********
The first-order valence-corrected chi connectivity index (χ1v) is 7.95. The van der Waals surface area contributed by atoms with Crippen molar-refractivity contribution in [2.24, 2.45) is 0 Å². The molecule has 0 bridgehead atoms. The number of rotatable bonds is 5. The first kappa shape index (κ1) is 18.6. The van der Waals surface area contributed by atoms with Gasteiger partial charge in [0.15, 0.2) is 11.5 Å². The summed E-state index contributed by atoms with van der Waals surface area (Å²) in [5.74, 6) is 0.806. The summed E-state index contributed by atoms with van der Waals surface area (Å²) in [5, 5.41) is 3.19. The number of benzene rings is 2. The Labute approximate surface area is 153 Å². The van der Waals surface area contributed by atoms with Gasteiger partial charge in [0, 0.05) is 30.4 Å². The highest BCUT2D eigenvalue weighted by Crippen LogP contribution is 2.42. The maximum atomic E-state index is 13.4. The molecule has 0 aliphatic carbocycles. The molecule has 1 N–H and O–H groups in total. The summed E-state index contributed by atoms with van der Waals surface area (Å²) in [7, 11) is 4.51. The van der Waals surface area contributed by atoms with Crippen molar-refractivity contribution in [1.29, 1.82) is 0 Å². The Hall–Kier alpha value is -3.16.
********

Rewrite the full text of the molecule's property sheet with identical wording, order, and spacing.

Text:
The first-order valence-corrected chi connectivity index (χ1v) is 7.95. The van der Waals surface area contributed by atoms with Crippen molar-refractivity contribution in [2.24, 2.45) is 0 Å². The molecule has 0 bridgehead atoms. The number of rotatable bonds is 5. The first kappa shape index (κ1) is 18.6. The van der Waals surface area contributed by atoms with Gasteiger partial charge in [0.15, 0.2) is 11.5 Å². The summed E-state index contributed by atoms with van der Waals surface area (Å²) in [5.74, 6) is 0.806. The summed E-state index contributed by atoms with van der Waals surface area (Å²) in [5, 5.41) is 3.19. The number of benzene rings is 2. The Labute approximate surface area is 153 Å². The van der Waals surface area contributed by atoms with Gasteiger partial charge in [0, 0.05) is 30.4 Å². The highest BCUT2D eigenvalue weighted by Crippen LogP contribution is 2.42. The maximum atomic E-state index is 13.4. The molecule has 0 aliphatic carbocycles. The molecule has 1 N–H and O–H groups in total. The summed E-state index contributed by atoms with van der Waals surface area (Å²) in [7, 11) is 4.51. The van der Waals surface area contributed by atoms with Crippen molar-refractivity contribution in [1.29, 1.82) is 0 Å². The Hall–Kier alpha value is -3.16.